A tree creaked ominously in the distance, pulling Malachi’s gaze toward the suspiciously darkening forest. Rhydian had found traces of a large earth remnant defeated by the air coven during his previous scouting missions. An impressive feat for the trussed-up fowls who hid among mortals like the cowardly, domesticated chickens they were. Invading this country would be a piece of cake, no matter which bastard led the Emperor’s legions. The air covens were weak, and the mortals—never stood a chance.
Malachi’s job was to give Ventrayna the excuse it needed to plunder Lafeara’s harvests and wealth. And he was determined to see it through, no matter what chaos was left in his wake.
The flutter of dark wings redirected the pureblood’s gaze to the pillar of crows that circled down, directly blocking his path forward. The fire witch skid to a halt and sniffed the breeze, frowning at the lack of scent despite the evident magic at work before him.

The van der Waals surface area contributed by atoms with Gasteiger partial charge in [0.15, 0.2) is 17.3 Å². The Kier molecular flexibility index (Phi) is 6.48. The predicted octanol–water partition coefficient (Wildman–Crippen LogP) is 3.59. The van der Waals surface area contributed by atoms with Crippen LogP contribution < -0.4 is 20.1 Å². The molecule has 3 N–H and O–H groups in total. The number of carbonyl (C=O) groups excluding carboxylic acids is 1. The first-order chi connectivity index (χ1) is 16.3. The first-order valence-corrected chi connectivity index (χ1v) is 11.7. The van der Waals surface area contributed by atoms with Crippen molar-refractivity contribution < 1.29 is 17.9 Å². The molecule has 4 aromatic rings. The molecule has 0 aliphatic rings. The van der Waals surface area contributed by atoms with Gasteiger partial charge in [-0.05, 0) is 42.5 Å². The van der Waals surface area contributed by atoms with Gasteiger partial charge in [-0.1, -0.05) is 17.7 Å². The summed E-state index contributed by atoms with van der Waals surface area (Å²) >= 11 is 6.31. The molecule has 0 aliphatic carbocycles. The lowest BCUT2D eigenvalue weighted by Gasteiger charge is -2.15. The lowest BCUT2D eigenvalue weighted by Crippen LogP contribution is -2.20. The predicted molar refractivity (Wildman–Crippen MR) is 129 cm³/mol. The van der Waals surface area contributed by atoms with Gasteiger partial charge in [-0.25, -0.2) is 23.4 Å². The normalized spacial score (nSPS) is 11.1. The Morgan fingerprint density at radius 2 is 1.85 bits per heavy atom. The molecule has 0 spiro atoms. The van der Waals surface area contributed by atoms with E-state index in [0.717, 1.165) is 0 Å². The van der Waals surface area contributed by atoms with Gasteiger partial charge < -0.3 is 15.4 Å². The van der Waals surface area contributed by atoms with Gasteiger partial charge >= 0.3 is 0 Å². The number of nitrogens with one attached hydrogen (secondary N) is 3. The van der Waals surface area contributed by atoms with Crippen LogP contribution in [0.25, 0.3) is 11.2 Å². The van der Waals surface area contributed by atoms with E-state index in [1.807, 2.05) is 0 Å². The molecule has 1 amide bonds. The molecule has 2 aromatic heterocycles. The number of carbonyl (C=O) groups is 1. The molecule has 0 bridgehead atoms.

‘So, one of Lafeara’s purebloods has come out to play?’
Malachi smirked confidently as he ignited his fists and strode toward the storm of wings. He would follow the usual plan of distracting the enemy while Rhydian circled around to put an arrow or blade in their back. “If you want to speak to me, then speak!” he barked, half hoping the fool would show themselves and offer his comrade a quick and easy kill. “I’m in a hurry, so—”
He blinked in surprise as the pillar of crows burst apart to reveal a single young male pureblood, elegantly dressed in a nobles waistcoat, jacket, and trousers, holding a silver cane with an ornamental crow head as its handle.
“So—you must be the Crow King.”
The young air witch smiled, then chuckled with amusement as he lifted his cane and walked boldly towards the fire witch. “My name is Percy Hawthorne, but you may address me as Earl Hawthorne. I believe your Mistress has heard of me.”
Malachi flinched, then scowled at his mistake. ‘So, it’s true what they say about crows being clever.’
The Earl’s smile stretched further as if feeding off the fire witch’s irritation.
“What do you want, Percy Hawthorne?”
“Want?” Percy shrugged as he tapped his cane against his shoulder. “I made my offer to the Empress clear enough. Unfortunately, she sent you here—” he gestured the cane towards the fire witch as he came to a halt just out of reach of Malachi’s sword “—which tells me that she’s decided to reject my offer.”
‘Arrogant prick. Let’s keep him talking until Rhydian makes his move.’
“What makes you think I serve the Empress?”